Recent Examples on the Web: Verb It’s also credited with helping to jump-start the nightlife scene on O’Donnell Square, now known for its bars and restaurants. Amanda Yeager, Baltimore Sun, 23 Sep. 2022 With starting quarterback Tyler Buchner out because of a shoulder injury, Notre Dame now needs Drew Pyne to jump-start its sputtering offense when unbeaten California visits Saturday. Mark Heim | Mheim@al.com, al, 17 Sep. 2022 Guidara’s plan to jump-start a new restaurant group of his own. Howie Kahn, WSJ, 8 Sep. 2022 From multi-purpose gear — like a carry-on suitcase that doubles as a mobile office or a portable charger that can jump-start a car — to smart upgrades for your sunglasses and reusable water bottle, check out top picks for the travel-work lifestyle. Thomas Hindle, The Hollywood Reporter, 8 Sep. 2022 Also last week, Delta pilots conducted informational picketing at 13 airports around the country, including Orlando’s, to jump-start talks that the union says have been stalled since 2019. David Lyons, Sun Sentinel, 3 Sep. 2022 This body cream helps jump-start the skin's natural repairing process and also features a combo of amino acids and vitamins to firm skin, fight sun damage, and even fade stretch marks. Jamie Wilson, Harper's BAZAAR, 1 Sep. 2022 Generations of kids grew up playing these video games and helped to jump-start the digital revolution. Bijan Stephen, The New Yorker, 1 Sep. 2022 The shutdown initially caused fuel prices to jump in the Chicago area, but the prices have leveled off this week. Chicago Tribune, 2 Sep. 2022 Recent Examples on the Web: Noun Kipchoge ran 30 seconds faster — a massive jump for a world marathon record — than his previous best effort in 2018, also set in Berlin, according to NPR and the Associated Press. Tommy Mcardle, Peoplemag, 26 Sep. 2022 Can a turkey jump higher than the Empire State Building? Martha Sorren, Woman's Day, 23 Sep. 2022 And one of them has made a surprising jump in the desktop, laptop and tablet market: Amazon. Rob Pegoraro, PCMAG, 20 Sep. 2022 Another time jump after episode 5 will take us to episode 6, where Rhaenyra has given birth to a son with husband Laenor Velaryon, now played as an adult by actor John Macmillan following Theo Nate's turn in the role. Nick Romano, EW.com, 20 Sep. 2022 The National Energy Assistance Directors Association has forecast the highest winter heating season in a decade—a 35% jump to an average of $1,202 from two seasons ago—and a likely shock to consumers. Jennifer Hiller, WSJ, 18 Sep. 2022 That’s quite a jump, which will require taking several business lines—data services at the Moon, orbital services, and space products and infrastructure—that earn about $8 million today and growing them to earn $480 million in 2024. Tim Fernholz, Quartz, 16 Sep. 2022 The jump in people who identify as multiracial—from 3.4% in 2019 to 12.6% in 2021—and a decline in people identifying as white alone—from 72% to 61.2%—coincided with Census Bureau changes in coding race and Hispanic origin responses. Time, 15 Sep. 2022 The jump in people who identify as multiracial — from 3.4% in 2019 to 12.6% in 2021 — and a decline in people identifying as white alone — from 72% to 61.2% — coincided with Census Bureau changes in coding race and Hispanic origin responses. Mike Schneider, BostonGlobe.com, 15 Sep. 2022 See More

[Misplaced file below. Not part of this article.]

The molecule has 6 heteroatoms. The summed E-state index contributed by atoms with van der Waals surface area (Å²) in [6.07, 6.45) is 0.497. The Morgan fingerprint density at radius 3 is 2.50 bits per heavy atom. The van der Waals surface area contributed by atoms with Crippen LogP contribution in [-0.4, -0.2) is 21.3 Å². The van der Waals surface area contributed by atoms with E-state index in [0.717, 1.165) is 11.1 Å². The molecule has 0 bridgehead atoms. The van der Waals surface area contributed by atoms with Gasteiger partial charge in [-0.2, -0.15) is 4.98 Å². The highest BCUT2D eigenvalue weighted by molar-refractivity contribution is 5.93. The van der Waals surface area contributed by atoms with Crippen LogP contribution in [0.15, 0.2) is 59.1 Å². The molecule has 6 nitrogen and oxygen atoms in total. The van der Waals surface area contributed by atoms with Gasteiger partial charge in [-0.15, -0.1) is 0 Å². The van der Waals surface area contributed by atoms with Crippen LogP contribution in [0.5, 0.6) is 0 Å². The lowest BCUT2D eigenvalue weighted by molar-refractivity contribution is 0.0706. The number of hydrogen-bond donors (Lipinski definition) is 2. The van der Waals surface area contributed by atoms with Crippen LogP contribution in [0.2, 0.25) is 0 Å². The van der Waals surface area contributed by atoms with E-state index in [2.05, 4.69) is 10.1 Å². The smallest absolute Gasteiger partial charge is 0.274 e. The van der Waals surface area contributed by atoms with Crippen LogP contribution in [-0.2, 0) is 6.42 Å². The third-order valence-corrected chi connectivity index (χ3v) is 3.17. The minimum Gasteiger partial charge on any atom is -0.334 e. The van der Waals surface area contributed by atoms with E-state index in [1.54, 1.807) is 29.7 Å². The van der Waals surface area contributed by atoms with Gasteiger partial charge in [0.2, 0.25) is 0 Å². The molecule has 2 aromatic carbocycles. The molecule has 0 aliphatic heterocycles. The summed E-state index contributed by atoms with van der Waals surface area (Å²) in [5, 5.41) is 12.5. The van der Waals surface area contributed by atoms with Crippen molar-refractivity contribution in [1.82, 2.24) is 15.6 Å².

These example sentences are selected automatically from various online news sources to reflect current usage of the word 'jump.' Views expressed in the examples do not represent the opinion of Merriam-Webster or its editors. Send us feedback.

First Known Use of jump

Verb

1530, in the meaning defined at intransitive sense 1a

Noun

circa 1552, in the meaning defined at sense 1a(1)

Adverb

1539, in the meaning defined above

History and Etymology for jump

Verb

probably akin to Low German gumpen to jump

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Dictionary Entries Near jump

Jumnapari

jump

jumpable

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Statistics for jump

Last Updated

28 Sep 2022

Cite this Entry

“Jump.” Merriam-Webster.com Dictionary, Merriam-Webster, https://www.merriam-webster.com/dictionary/jump. Accessed 4 Oct. 2022.

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More Definitions for jump

jump

verb
\ ˈjəmp How to pronounce jump (audio) \
jumped; jumping

Kids Definition of jump

 (Entry 1 of 2)

1 : to spring into the air : leap
2 : to pass over or cause to pass over with or as if with a leap Our dog tried to jump the fence.
3 : to make a sudden movement The sudden noise made me jump.
4 : to make a sudden attack "Are you trying to make hash out of little Willie with all five of you jumping on him at once?"— Astrid Lindgren, Pippi Longstocking
5 : to have or cause a sudden sharp increase Food prices have jumped.
6 : to make a hasty judgment Don't jump to conclusions.
jump the gun
1 : to start in a race before the starting signal
2 : to do something before the proper time

jump

noun

Kids Definition of jump (Entry 2 of 2)

1 : an act or instance of leaping He made a running jump.
2 : a sudden involuntary movement : start He gave a jump when she came in.
3 : a sharp sudden increase a jump in temperature
4 : an initial advantage We got the jump on the other team.

More from Merriam-Webster on jump

Nglish: Translation of jump for Spanish Speakers

Britannica English: Translation of jump for Arabic Speakers

Britannica.com: Encyclopedia article about jump